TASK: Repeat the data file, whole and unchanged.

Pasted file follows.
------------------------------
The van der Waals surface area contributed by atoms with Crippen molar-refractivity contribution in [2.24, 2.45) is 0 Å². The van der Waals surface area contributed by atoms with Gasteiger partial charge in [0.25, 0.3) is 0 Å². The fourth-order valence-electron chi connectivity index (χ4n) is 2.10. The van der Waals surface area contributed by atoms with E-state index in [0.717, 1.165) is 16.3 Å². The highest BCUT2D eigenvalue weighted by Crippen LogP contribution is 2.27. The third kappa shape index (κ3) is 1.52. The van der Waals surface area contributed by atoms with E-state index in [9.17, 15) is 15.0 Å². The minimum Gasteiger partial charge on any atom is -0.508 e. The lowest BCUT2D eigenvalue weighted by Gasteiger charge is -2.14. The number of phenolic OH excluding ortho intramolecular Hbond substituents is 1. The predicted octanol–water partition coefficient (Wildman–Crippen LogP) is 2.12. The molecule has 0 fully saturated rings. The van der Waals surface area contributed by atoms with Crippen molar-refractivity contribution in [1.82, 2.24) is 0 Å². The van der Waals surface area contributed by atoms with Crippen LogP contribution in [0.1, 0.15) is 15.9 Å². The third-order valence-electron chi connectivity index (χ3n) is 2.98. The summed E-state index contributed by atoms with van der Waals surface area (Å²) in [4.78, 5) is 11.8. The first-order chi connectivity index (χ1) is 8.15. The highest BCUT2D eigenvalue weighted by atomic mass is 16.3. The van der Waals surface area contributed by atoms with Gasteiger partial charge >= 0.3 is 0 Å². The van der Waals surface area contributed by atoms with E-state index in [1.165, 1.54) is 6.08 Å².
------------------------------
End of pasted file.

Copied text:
The van der Waals surface area contributed by atoms with Crippen molar-refractivity contribution in [2.24, 2.45) is 0 Å². The van der Waals surface area contributed by atoms with Gasteiger partial charge in [0.25, 0.3) is 0 Å². The fourth-order valence-electron chi connectivity index (χ4n) is 2.10. The van der Waals surface area contributed by atoms with E-state index in [0.717, 1.165) is 16.3 Å². The highest BCUT2D eigenvalue weighted by Crippen LogP contribution is 2.27. The third kappa shape index (κ3) is 1.52. The van der Waals surface area contributed by atoms with E-state index in [9.17, 15) is 15.0 Å². The minimum Gasteiger partial charge on any atom is -0.508 e. The lowest BCUT2D eigenvalue weighted by Gasteiger charge is -2.14. The number of phenolic OH excluding ortho intramolecular Hbond substituents is 1. The predicted octanol–water partition coefficient (Wildman–Crippen LogP) is 2.12. The molecule has 0 fully saturated rings. The van der Waals surface area contributed by atoms with Crippen molar-refractivity contribution in [1.82, 2.24) is 0 Å². The van der Waals surface area contributed by atoms with Crippen LogP contribution in [0.1, 0.15) is 15.9 Å². The third-order valence-electron chi connectivity index (χ3n) is 2.98. The summed E-state index contributed by atoms with van der Waals surface area (Å²) in [4.78, 5) is 11.8. The first-order chi connectivity index (χ1) is 8.15. The highest BCUT2D eigenvalue weighted by atomic mass is 16.3. The van der Waals surface area contributed by atoms with Gasteiger partial charge >= 0.3 is 0 Å². The van der Waals surface area contributed by atoms with E-state index in [1.165, 1.54) is 6.08 Å².